Financial Literacy Facts

While it may be general knowledge that the youth of today are not financially literate, this vague awareness is doing nothing to encourage educational institutions to either start new programs or improve those already in existence. However, by collecting and distributing facts about financial literacy, advocates can begin to encourage more support behind financial literacy programs. Research that demonstrates the exact financial weakness of the population and research showing financial literacy facts on programs that successfully make a positive impact helps educators determine the needs of their students for new programs and enhance aspects of existing programs.

The Function of Financial Literacy Facts

Facts about financial literacy paint a vivid image of financial competency among different groups of the population. A plethora of research papers and reports have yielded facts that illustrate the dismal state of financial knowledge among the public—especially among women, minorities, and other groups that would benefit economically from improved financial literacy. Financial literacy facts are used to both raise awareness about financial literacy and also help construct targeted curriculum that covers the financial needs of program participants.

Composition of Financial Literacy Facts Assets

Information Currently Molding Financial Behaviors of the Public

46% of those with low financial literacy index scores reported learning from personal experience, while 73% of those with high literacy scores claimed to learn from personal experience.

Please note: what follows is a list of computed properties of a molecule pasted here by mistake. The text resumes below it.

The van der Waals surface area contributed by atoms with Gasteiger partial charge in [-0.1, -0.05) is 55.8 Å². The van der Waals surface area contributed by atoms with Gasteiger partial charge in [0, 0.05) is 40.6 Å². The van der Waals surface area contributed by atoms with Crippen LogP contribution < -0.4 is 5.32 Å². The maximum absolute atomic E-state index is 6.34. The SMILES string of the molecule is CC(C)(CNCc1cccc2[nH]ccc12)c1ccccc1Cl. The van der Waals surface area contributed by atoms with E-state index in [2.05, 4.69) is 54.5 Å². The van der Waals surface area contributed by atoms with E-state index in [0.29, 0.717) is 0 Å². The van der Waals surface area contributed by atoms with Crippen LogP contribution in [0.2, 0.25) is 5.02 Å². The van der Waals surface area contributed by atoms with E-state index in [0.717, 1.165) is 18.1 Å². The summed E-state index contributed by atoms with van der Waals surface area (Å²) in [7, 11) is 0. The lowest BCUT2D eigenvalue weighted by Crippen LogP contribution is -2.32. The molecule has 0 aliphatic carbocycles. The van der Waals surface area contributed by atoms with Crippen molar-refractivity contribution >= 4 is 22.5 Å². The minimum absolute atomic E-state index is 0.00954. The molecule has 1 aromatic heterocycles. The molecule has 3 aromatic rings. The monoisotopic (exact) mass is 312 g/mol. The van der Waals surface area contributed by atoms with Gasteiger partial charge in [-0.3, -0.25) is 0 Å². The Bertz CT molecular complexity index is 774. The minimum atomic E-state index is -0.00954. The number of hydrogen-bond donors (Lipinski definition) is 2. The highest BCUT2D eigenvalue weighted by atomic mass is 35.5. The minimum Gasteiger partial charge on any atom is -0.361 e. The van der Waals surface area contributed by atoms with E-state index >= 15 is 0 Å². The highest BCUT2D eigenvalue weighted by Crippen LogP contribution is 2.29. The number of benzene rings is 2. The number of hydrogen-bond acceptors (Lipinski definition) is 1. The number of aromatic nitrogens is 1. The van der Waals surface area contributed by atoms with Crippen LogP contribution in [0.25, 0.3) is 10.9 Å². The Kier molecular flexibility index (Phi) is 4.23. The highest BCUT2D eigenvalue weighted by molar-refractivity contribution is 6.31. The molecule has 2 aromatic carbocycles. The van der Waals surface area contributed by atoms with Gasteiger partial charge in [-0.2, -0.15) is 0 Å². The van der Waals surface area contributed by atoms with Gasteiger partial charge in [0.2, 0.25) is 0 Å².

40.2% of those with low levels of financial literacy relied on parents, friends, and acquaintances as their most important source of financial knowledge, compared to 20.8% of those with the highest levels of financial literacy.

57% of millennials have either an advisor or robo advisor.

Personal Impacts of Financial Illiteracy

Borrowers who scored lowest on financial literacy tests were in mortgage delinquency 25% of the time, compared to the 12% mortgage delinquency for those who scored highest on the assessment.

Households that scored higher on a specially constructed savings index were found to be more likely to own a checking account and have an emergency fund.

North Dakota, which ranked 4th out of all 50 states on a financial literacy assessment, had the highest percentage of respondents at 55.5% declare they had an emergency fund.

Pregnant or parenting teens are more concerned about learning to save for a home in the future than learning how to save for college.

Analysis of Financial Literacy Facts Studies

Composition of Financial Literacy Facts Timetables

Positive Effects of Financial Literacy

The Federal Deposit Corporation (FDIC) analyzed the intermediate-term impact of a financial literacy program on consumers’ behavior and confidence 6 to 12 months after the end of the program. They found that consumers were more likely to have a checking account, budget wisely, save for retirement, and more. After the program, 78% of respondents reported they had a checking account, up from 12% before they had undergone the program. Another 69% reported their level of savings had increased after taking the program, with only 3% reporting that it had declined.